A seat was reserved for the Rev. Perry Smith III at the National Black Republican Council dinner at the Shoreham last Wednesday night, and again for lunch the next day with Vice President Bush.
But Smith, the black Baptist minister from Prince George's County whose conversion to the GOP last spring was hailed by national party chairman Richard Richards as "one of the most significant things to happen to the Republican Party," declined both invitations at the last minute.
As a Republican candidate for Congress in Maryland's Fifth District, Smith had been feted at the White House four times since he became a Republican last February, and was among the handful of black GOP congressional hopefuls invited to the Wednesday dinner to celebrate what was expected to be his easy victory the day before.
But despite the blessings of national and state party leaders, Smith apparently forgot to woo the predominantly white rank-and-file Republicans in the district, and lost the election to William P. Guthrie, a white 29-year-old graduate student who had no political organization and spent less than $1,000 on the campaign. The vote was 5,325 for Guthrie and 3,227 for Smith.
"Socialization with the brass was not going to win the election," said Virginia Kellogg, a black Republican who is active in the county party. "I think it was a lack of organization. It was assuming too much."
At Smith's first luncheon with the national party leaders last spring, while the television cameras rolled, Richard Richards, chairman of the Republican National Committee, said that "firm commitments had already been made" to throw the weight of the cash-flush party behind Smith's unlikely bid to unseat Democrat Rep. Steny H. Hoyer.
As recently as primary day, Richards met with a concerned Smith and state party chairman Allan C. Levey to talk about the promised support. Smith raised $26,252 for his campaign, including $5,000 from the national committee, and said that Richards had promised that once the nomination was secured at least $38,000 more would be committed between the committee and the congressional campaign committee.
Yet all that Smith received from the party bigwigs, according to one of his supporters, was "$5,000 and a lot of advice."
But national committee spokesman Bill Greener denied suggestions by some county Democrats that Smith had been used.
"We have absolutely no apologies to make for supporting Perry Smith. We were confident that he was going to win. We were very surprised," Greener said. "Obviously, the campaign didn't execute to the degree that I'm sure they wanted it to."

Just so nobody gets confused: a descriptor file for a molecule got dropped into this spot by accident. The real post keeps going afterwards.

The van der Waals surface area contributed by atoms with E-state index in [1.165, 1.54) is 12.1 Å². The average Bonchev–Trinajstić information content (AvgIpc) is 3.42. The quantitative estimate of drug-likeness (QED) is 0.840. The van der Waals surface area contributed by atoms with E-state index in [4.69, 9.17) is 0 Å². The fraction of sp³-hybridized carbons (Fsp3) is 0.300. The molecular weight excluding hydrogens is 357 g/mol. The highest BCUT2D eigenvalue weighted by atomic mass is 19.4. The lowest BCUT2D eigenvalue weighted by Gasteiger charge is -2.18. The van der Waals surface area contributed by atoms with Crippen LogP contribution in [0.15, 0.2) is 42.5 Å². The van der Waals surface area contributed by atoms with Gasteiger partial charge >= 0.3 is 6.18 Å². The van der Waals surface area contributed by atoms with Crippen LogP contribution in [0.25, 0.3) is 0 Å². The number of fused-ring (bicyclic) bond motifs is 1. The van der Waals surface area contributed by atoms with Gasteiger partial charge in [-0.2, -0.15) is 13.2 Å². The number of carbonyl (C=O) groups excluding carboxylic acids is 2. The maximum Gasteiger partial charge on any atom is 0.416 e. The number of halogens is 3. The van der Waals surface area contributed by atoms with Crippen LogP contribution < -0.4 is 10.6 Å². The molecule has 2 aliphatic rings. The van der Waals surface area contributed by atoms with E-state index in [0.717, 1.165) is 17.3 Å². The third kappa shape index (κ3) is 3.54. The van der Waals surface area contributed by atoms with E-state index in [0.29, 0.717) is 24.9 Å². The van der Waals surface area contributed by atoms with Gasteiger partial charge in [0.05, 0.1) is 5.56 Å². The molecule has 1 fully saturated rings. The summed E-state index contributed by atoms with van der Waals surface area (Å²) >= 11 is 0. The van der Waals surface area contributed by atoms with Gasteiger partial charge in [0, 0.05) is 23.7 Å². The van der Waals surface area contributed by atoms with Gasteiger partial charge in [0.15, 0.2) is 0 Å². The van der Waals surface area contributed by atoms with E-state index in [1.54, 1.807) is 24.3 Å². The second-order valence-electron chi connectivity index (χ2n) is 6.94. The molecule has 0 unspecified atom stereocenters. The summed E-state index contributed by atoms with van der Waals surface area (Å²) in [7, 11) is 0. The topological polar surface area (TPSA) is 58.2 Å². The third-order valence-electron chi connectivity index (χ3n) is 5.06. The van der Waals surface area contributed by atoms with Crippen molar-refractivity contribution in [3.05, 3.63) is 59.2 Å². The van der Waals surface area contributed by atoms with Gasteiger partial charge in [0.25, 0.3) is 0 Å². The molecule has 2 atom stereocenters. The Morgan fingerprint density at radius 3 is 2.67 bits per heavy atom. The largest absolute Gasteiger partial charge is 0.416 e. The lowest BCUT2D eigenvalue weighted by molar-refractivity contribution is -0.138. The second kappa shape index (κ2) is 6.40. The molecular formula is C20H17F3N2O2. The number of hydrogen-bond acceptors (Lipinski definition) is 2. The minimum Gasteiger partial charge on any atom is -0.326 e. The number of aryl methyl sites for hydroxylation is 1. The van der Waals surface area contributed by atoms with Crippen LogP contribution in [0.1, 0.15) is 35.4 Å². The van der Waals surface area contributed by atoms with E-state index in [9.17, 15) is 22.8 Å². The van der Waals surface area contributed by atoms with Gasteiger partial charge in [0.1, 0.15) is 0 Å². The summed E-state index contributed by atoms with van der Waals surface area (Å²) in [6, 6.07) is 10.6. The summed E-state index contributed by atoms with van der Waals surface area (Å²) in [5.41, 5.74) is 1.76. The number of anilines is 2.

"I assumed they were covering their bases, but somewhere along the line he forgot about the primary," said Levey.
Smith worked on the coffee, tea and forum circuit, but according to a Republican source: "They did more black teas and coffees than they did white ones."
Smith's campaign chairman, finance chairman and finance director did not come on board until late July, and his first paid staffer, finance director Dennis Parovek, did not start work until August. Smith had set a goal of registering 10,000 black Republicans when he switched allegiance from the Democratic Party, but by the May 14 deadline only 219 changes of party registration had been made, according to the Prince George's board of elections.
Local Republican stalwarts said that Smith refused to collaborate with countywide GOP candidates.
"We tried to get him on," said Ann Shoch, who with the support of the mainstream Republicans defeated William Goodman for the county executive nomination. "I asked John Burcham a longtime party stalwart and Smith's campaign chairman . We did everything but hit him over the head."
"He really needed us more than we needed him, but he didn't see that," added Shoch, saying that she was "crushed" by Smith's loss.
Smith refused to comment on his loss other than to say that he was counsulting with advisers about "some messy things that went down" on election day. He expressed bitterness at what he called a lack of press coverage of the black community.
"I don't think the press has been very kind to us," he said.
Guthrie called his victory "a reaffirmation of our peoples' faith in America and in our President Reagan." The doctoral candidate, who had no poll workers and who stayed home on election day, had been prepared to lose last Tuesday. Now, buoyed by his surprise victory, he is considering mounting a campaign against the formidable Hoyer.
"I can't see where my chances of winning the general [election] are any worse than my chances were in the primary," he said.